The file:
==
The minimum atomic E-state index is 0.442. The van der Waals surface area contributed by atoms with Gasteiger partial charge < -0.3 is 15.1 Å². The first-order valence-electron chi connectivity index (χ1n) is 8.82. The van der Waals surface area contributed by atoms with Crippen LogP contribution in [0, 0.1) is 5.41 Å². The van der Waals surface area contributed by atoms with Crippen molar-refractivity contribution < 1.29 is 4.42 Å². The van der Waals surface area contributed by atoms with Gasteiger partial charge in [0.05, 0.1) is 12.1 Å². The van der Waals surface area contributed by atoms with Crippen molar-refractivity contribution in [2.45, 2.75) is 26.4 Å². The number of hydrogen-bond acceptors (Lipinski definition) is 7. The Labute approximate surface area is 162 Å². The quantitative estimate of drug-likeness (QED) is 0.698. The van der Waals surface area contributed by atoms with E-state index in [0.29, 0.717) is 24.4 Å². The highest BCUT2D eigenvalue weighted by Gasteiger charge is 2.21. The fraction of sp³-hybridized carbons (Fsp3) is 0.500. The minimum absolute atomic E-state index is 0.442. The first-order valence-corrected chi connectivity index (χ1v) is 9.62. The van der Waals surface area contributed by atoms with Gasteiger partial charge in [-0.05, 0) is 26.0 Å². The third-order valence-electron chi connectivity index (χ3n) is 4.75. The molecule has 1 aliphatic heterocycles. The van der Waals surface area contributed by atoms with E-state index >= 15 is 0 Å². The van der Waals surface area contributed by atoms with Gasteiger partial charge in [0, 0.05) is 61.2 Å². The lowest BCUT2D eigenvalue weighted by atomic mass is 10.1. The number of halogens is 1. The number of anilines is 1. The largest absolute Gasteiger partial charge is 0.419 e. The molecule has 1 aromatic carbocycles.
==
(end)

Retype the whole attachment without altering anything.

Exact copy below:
The minimum atomic E-state index is 0.442. The van der Waals surface area contributed by atoms with Gasteiger partial charge < -0.3 is 15.1 Å². The first-order valence-electron chi connectivity index (χ1n) is 8.82. The van der Waals surface area contributed by atoms with Crippen LogP contribution in [0, 0.1) is 5.41 Å². The van der Waals surface area contributed by atoms with Crippen molar-refractivity contribution < 1.29 is 4.42 Å². The van der Waals surface area contributed by atoms with Gasteiger partial charge in [0.05, 0.1) is 12.1 Å². The van der Waals surface area contributed by atoms with Crippen molar-refractivity contribution in [2.45, 2.75) is 26.4 Å². The number of hydrogen-bond acceptors (Lipinski definition) is 7. The Labute approximate surface area is 162 Å². The quantitative estimate of drug-likeness (QED) is 0.698. The van der Waals surface area contributed by atoms with E-state index in [0.29, 0.717) is 24.4 Å². The highest BCUT2D eigenvalue weighted by Gasteiger charge is 2.21. The fraction of sp³-hybridized carbons (Fsp3) is 0.500. The minimum absolute atomic E-state index is 0.442. The first-order valence-corrected chi connectivity index (χ1v) is 9.62. The van der Waals surface area contributed by atoms with Gasteiger partial charge in [-0.05, 0) is 26.0 Å². The third-order valence-electron chi connectivity index (χ3n) is 4.75. The molecule has 1 aliphatic heterocycles. The van der Waals surface area contributed by atoms with E-state index >= 15 is 0 Å². The van der Waals surface area contributed by atoms with Gasteiger partial charge in [0, 0.05) is 61.2 Å². The lowest BCUT2D eigenvalue weighted by atomic mass is 10.1. The number of halogens is 1. The number of anilines is 1. The largest absolute Gasteiger partial charge is 0.419 e. The molecule has 1 aromatic carbocycles.